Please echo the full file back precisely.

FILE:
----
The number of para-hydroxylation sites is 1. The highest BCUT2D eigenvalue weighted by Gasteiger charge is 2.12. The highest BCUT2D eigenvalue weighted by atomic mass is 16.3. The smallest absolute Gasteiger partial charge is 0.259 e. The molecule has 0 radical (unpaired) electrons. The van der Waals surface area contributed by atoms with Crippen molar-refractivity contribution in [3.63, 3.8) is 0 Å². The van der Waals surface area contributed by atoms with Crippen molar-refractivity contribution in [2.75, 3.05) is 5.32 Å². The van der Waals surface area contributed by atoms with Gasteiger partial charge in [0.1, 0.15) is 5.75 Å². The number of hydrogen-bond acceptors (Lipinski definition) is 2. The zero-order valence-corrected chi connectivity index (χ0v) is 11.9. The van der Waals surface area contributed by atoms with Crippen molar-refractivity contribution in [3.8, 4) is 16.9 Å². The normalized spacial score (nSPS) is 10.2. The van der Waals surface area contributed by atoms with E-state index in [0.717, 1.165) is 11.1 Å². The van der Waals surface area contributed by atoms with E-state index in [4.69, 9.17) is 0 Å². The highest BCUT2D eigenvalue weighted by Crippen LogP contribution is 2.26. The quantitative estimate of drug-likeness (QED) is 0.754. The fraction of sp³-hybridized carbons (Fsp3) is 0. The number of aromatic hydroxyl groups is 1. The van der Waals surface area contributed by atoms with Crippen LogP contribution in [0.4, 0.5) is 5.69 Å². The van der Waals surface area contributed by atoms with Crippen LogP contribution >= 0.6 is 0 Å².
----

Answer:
The number of para-hydroxylation sites is 1. The highest BCUT2D eigenvalue weighted by Gasteiger charge is 2.12. The highest BCUT2D eigenvalue weighted by atomic mass is 16.3. The smallest absolute Gasteiger partial charge is 0.259 e. The molecule has 0 radical (unpaired) electrons. The van der Waals surface area contributed by atoms with Crippen molar-refractivity contribution in [3.63, 3.8) is 0 Å². The van der Waals surface area contributed by atoms with Crippen molar-refractivity contribution in [2.75, 3.05) is 5.32 Å². The van der Waals surface area contributed by atoms with Gasteiger partial charge in [0.1, 0.15) is 5.75 Å². The number of hydrogen-bond acceptors (Lipinski definition) is 2. The zero-order valence-corrected chi connectivity index (χ0v) is 11.9. The van der Waals surface area contributed by atoms with Crippen molar-refractivity contribution in [3.8, 4) is 16.9 Å². The normalized spacial score (nSPS) is 10.2. The van der Waals surface area contributed by atoms with E-state index in [0.717, 1.165) is 11.1 Å². The van der Waals surface area contributed by atoms with E-state index in [4.69, 9.17) is 0 Å². The highest BCUT2D eigenvalue weighted by Crippen LogP contribution is 2.26. The quantitative estimate of drug-likeness (QED) is 0.754. The fraction of sp³-hybridized carbons (Fsp3) is 0. The number of aromatic hydroxyl groups is 1. The van der Waals surface area contributed by atoms with Crippen LogP contribution in [0.4, 0.5) is 5.69 Å². The van der Waals surface area contributed by atoms with Crippen LogP contribution >= 0.6 is 0 Å².